NSC net sales turn negative in September

Net sales of domestic savings certificates turned negative in September, the third month of the current 2022-2023 fiscal year, amid rising cost of living and tougher government measures on the purchase of NSC .

According to Bangladesh Bank data, net sales of NSC turned negative by Tk 70.63 crore in September against a positive growth of Tk 2,826 crore in the same month last year.

The net figure turned negative as the government paid more principal and interest than its NSC sales.

The government may want to avoid a high interest charge given the current economic crisis in the country, BB officials said.

Earlier in December 2021, NSC net sales turned negative at Tk 435.96 crore.

In the first quarter (July-September) of FY23, NSC’s net sales fell to Tk 330.57 crore from Tk 8,558 crore in the same period last year. Net sales of savings certificates were only Tk 393 crore in July and Tk 8.08 crore in August.

In order to bridge the fiscal 23 budget shortfall, the government has set a target to raise Tk 35,000 crore through the sale of NSC in the fiscal year.

The budget size for FY23 is Tk 6,78,064 crore and the initial budget for FY22 was Tk 6,03,681 crore.

Market experts said the main reason for the drastic drop in net investment in NSCs was the rising cost of living which eroded people’s ability to save.

Also, government policy in this regard has been quite discouraging lately, they said.

As the government reduced the interest rate, made it compulsory to present various documents, people became reluctant to invest in savings certificates, they said.

Central bank and commercial bank officials said NSC sales have dropped significantly in recent months due to declining profit margins on NSCs alongside different types of government-imposed restrictions.

On September 21, 2021, the government reduced interest rates on all types of cash certificates from 1 to 2%.

In addition, the introduction of a maximum limit and the requirement to include national identification documents when buying cash vouchers were other reasons for the sharp drop, as people did not want to reveal their income and identity when purchasing cash vouchers, officials said. .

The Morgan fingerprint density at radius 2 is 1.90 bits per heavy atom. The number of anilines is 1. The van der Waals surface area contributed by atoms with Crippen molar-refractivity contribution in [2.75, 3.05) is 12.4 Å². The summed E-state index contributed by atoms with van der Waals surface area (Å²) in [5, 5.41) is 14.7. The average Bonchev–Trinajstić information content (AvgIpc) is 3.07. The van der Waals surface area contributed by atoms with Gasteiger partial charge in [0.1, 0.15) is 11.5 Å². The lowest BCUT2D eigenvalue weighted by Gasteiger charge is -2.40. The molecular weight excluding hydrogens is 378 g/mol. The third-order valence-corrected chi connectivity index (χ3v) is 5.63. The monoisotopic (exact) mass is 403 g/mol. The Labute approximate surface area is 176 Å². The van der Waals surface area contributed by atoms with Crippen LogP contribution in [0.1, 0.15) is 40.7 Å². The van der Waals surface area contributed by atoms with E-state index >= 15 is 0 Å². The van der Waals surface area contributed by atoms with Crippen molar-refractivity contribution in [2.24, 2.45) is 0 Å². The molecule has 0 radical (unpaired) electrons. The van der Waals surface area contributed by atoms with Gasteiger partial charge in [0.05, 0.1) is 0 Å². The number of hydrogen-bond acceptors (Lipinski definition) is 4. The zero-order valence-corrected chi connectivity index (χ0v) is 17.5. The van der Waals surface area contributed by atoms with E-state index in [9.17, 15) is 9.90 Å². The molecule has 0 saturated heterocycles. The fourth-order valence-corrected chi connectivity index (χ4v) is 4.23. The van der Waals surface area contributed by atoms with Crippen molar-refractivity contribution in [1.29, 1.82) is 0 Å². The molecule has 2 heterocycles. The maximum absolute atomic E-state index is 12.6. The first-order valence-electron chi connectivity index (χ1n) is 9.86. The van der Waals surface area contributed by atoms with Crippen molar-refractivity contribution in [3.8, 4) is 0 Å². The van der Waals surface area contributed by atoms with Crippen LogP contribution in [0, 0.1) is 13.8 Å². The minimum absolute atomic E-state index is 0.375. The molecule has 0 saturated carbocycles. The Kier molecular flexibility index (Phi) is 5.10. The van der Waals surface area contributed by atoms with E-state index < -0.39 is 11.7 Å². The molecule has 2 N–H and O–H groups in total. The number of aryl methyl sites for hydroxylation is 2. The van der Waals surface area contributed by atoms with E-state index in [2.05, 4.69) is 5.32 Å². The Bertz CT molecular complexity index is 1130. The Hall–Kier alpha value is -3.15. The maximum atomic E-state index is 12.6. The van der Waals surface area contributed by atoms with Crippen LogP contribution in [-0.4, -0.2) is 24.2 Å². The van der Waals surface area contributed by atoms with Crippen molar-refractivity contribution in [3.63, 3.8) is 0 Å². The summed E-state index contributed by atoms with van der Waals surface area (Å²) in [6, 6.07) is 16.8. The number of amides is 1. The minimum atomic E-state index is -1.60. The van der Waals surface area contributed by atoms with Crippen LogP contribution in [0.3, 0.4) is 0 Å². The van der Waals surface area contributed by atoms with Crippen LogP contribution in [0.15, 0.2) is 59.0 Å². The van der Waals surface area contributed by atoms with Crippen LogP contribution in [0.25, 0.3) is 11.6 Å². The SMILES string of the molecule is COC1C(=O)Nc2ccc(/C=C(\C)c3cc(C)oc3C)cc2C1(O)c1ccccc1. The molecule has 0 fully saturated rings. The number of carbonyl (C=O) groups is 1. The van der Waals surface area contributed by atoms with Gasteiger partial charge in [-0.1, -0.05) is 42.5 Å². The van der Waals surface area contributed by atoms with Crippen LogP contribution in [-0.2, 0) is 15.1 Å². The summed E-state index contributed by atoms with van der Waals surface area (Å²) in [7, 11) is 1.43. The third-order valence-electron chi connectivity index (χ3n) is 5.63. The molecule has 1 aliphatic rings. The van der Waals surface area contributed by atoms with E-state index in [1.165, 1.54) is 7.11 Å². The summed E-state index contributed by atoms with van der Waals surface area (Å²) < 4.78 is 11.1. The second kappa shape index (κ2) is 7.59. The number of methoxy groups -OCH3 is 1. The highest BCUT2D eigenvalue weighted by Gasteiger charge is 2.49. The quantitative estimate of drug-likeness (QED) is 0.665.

The Bangladesh Bank has also recently made it mandatory to submit proof of previous year’s tax returns for investment in savings certificates worth more than Tk 5 lakh.

Lower sales of savings certificates are likely to boost government bank borrowing to fill the budget gap, officials said.

To reduce the cost of interest, the government now prefers to borrow from banks because interest on savings tools is higher than interest on bank loans, they said.

Government borrowing from the Bangladesh Bank soared to Tk 72,700 crore at the end of September, according to BB data.

Bankers said the country’s banking sector was facing a liquidity crunch due to slow growth in deposits against strong growth in loans and increased purchases of dollars from the central bank to cope with the foreign currency crisis.

The government aims to borrow Tk 1,06,334 crore from the banking system in FY23.

In June 2022, net sales of NSC amounted to Tk 1,749.63 crore compared to Tk 4,573.56 crore in the same month of 2021. In FY22, the total investment in certificates of savings amounted to Tk 1.08 crore.

The government spent Tk 40,002 crore to pay interest for the period.

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